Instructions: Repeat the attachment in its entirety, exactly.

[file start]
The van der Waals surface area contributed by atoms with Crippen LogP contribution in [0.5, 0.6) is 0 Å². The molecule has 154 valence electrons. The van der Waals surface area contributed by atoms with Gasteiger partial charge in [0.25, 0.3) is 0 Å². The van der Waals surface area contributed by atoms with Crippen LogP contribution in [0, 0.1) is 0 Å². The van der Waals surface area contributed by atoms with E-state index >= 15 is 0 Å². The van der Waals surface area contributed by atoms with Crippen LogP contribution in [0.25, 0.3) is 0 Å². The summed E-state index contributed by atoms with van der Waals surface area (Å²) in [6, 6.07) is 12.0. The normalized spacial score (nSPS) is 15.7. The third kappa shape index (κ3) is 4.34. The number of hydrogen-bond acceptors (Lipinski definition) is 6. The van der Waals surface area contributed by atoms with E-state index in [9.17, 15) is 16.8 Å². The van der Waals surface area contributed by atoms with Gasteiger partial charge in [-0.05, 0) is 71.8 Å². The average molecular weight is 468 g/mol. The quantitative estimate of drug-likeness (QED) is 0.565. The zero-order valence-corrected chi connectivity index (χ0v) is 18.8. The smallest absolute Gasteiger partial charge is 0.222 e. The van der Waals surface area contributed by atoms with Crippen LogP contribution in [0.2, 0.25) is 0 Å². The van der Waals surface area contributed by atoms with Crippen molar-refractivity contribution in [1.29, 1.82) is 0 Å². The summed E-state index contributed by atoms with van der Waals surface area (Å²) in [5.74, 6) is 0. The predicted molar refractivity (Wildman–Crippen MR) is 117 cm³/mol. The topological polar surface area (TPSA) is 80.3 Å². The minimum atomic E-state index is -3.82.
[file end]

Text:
The van der Waals surface area contributed by atoms with Crippen LogP contribution in [0.5, 0.6) is 0 Å². The molecule has 154 valence electrons. The van der Waals surface area contributed by atoms with Gasteiger partial charge in [0.25, 0.3) is 0 Å². The van der Waals surface area contributed by atoms with Crippen LogP contribution in [0, 0.1) is 0 Å². The van der Waals surface area contributed by atoms with E-state index >= 15 is 0 Å². The van der Waals surface area contributed by atoms with Crippen LogP contribution in [0.25, 0.3) is 0 Å². The summed E-state index contributed by atoms with van der Waals surface area (Å²) in [6, 6.07) is 12.0. The normalized spacial score (nSPS) is 15.7. The third kappa shape index (κ3) is 4.34. The number of hydrogen-bond acceptors (Lipinski definition) is 6. The van der Waals surface area contributed by atoms with E-state index in [9.17, 15) is 16.8 Å². The van der Waals surface area contributed by atoms with Gasteiger partial charge in [-0.05, 0) is 71.8 Å². The average molecular weight is 468 g/mol. The quantitative estimate of drug-likeness (QED) is 0.565. The zero-order valence-corrected chi connectivity index (χ0v) is 18.8. The smallest absolute Gasteiger partial charge is 0.222 e. The van der Waals surface area contributed by atoms with Crippen LogP contribution in [0.2, 0.25) is 0 Å². The van der Waals surface area contributed by atoms with Crippen molar-refractivity contribution in [1.29, 1.82) is 0 Å². The summed E-state index contributed by atoms with van der Waals surface area (Å²) in [5.74, 6) is 0. The predicted molar refractivity (Wildman–Crippen MR) is 117 cm³/mol. The topological polar surface area (TPSA) is 80.3 Å². The minimum atomic E-state index is -3.82.